Manufacturing Sustainability: Green Manufacturing News


Clean Tech Open Expands to National Competition

posted by William R. Stott
Published: February 12, 2009

The Clean Tech Open, a non-profit that connects entrepreneurs with the expertise, network, and funding to make clean tech possible and profitable, kicked off its fourth annual competition season this month. At its first monthly Breakfast Briefing, the Clean Tech Open unveiled plans for the 2009 competition, its largest yet, and shared milestones reached by its alumni start-ups. The event was keynoted by Kevin Chen, who directs Green Energy Strategy at Google.

In the last three years, the Clean Tech Open has helped more than one hundred start-ups raise more than $125 million in funding, according to the organization's press release. Today these companies employ approximately 500 people and represent some of the leading players in various key clean tech sectors, including: Adura Technologies, Aurora Biofuels, Cool Earth Solar, GreenVolts, Lucid Design Systems, NiLA, and Syncromatics.

This year, the 2009 Clean Tech Open season will extend its competition beyond California, inviting entrepreneurs and inventors from all parts of the country, with regional competitions in California and the Rocky Mountains. Entrants are invited to compete in six categories: Air/Water/Waste, Energy Efficiency, Green Building, Renewable Energy, Smart Power, and Transportation.

New to this year's national competition will be a Grand Prize for one clean tech start-up that will receive the largest prize award to date. Details on the competition and prizes will be shared at the Clean Tech Open Launch Event on March 19th, at San Jose's City Hall. Before then, contestants can learn more about the competition and begin registering now at www.cleantechopen.com. All entries must be received by May 30, 2009.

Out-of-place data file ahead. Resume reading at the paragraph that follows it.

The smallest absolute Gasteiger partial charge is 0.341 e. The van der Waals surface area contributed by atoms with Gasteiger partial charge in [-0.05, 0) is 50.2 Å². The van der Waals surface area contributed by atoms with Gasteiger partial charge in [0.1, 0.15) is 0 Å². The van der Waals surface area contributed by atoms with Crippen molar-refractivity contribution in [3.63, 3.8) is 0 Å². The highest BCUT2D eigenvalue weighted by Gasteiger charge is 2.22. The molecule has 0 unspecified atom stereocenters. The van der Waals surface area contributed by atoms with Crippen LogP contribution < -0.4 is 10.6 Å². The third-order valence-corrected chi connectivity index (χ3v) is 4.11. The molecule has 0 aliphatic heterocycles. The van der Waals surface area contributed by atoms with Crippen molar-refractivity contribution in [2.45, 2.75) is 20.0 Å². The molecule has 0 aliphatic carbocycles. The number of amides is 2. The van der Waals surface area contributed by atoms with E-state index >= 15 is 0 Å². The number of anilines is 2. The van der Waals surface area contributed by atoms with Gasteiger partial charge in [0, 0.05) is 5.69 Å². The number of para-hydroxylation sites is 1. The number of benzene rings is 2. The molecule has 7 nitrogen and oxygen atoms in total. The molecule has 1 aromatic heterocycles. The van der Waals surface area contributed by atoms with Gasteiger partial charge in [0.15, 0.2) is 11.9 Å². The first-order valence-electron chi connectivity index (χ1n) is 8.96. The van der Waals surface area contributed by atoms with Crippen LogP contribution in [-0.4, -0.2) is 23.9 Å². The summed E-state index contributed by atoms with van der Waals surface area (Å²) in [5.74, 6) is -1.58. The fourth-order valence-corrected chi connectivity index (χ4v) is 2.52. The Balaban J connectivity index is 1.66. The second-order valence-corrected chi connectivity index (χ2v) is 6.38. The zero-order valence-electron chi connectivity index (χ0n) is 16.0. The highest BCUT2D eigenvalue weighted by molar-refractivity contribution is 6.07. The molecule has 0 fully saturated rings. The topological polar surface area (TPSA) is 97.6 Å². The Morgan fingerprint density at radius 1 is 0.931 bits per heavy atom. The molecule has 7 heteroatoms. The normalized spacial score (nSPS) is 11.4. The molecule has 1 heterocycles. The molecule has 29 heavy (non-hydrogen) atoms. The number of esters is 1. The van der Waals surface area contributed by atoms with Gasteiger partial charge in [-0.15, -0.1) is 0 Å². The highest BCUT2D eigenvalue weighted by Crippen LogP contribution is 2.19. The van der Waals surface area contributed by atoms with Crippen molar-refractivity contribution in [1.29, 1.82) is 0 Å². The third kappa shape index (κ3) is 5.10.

"When we created the Clean Tech Open, we were focused on creating an ecosystem in which the next generation of innovation and talent could connect with the funding, experience and can-do attitude of Silicon Valley," said Marc Gottschalk, co-founder, Clean Tech Open. "Having achieved tremendous results, we're now eager to see what's next as the competition expands its reach to other parts of the U.S. This is just the beginning."

2008 winners included a simple product, based on proven technology, to reduce energy consumption of air conditioners by as much as 30%; a roof-mountable, large-scale, high-temperature solar water and steam heater that is low-cost, light-weight, and easily connected into existing industrial boiler systems; and on-demand energy efficiency management software for data centers.